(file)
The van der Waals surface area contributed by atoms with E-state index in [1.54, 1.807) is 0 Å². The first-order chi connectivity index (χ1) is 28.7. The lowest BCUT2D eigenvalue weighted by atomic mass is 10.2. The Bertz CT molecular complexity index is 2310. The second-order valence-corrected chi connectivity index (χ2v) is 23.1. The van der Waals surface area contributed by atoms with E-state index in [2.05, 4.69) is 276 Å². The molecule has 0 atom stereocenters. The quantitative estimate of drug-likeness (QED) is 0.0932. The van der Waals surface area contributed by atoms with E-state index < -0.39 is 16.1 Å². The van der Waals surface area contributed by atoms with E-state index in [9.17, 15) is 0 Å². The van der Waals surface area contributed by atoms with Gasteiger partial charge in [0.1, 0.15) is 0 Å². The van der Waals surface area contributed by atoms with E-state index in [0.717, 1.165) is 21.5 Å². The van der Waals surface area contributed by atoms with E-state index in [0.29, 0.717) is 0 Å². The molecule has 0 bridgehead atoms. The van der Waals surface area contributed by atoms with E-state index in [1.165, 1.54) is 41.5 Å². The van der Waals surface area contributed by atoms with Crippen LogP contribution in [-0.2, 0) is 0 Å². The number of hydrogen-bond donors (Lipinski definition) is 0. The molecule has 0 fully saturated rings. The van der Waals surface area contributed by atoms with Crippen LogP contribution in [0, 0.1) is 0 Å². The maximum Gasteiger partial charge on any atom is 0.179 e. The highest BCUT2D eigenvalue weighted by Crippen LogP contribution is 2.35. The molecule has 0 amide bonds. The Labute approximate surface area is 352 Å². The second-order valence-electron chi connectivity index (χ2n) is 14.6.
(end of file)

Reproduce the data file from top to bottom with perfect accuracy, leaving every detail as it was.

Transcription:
The van der Waals surface area contributed by atoms with E-state index in [1.54, 1.807) is 0 Å². The first-order chi connectivity index (χ1) is 28.7. The lowest BCUT2D eigenvalue weighted by atomic mass is 10.2. The Bertz CT molecular complexity index is 2310. The second-order valence-corrected chi connectivity index (χ2v) is 23.1. The van der Waals surface area contributed by atoms with E-state index in [2.05, 4.69) is 276 Å². The molecule has 0 atom stereocenters. The quantitative estimate of drug-likeness (QED) is 0.0932. The van der Waals surface area contributed by atoms with E-state index < -0.39 is 16.1 Å². The van der Waals surface area contributed by atoms with E-state index in [9.17, 15) is 0 Å². The van der Waals surface area contributed by atoms with Gasteiger partial charge in [0.1, 0.15) is 0 Å². The van der Waals surface area contributed by atoms with E-state index in [0.717, 1.165) is 21.5 Å². The van der Waals surface area contributed by atoms with E-state index in [0.29, 0.717) is 0 Å². The molecule has 0 bridgehead atoms. The van der Waals surface area contributed by atoms with E-state index in [1.165, 1.54) is 41.5 Å². The van der Waals surface area contributed by atoms with Crippen LogP contribution in [-0.2, 0) is 0 Å². The number of hydrogen-bond donors (Lipinski definition) is 0. The molecule has 0 fully saturated rings. The van der Waals surface area contributed by atoms with Crippen LogP contribution in [0, 0.1) is 0 Å². The maximum Gasteiger partial charge on any atom is 0.179 e. The highest BCUT2D eigenvalue weighted by Crippen LogP contribution is 2.35. The molecule has 0 amide bonds. The Labute approximate surface area is 352 Å². The second-order valence-electron chi connectivity index (χ2n) is 14.6.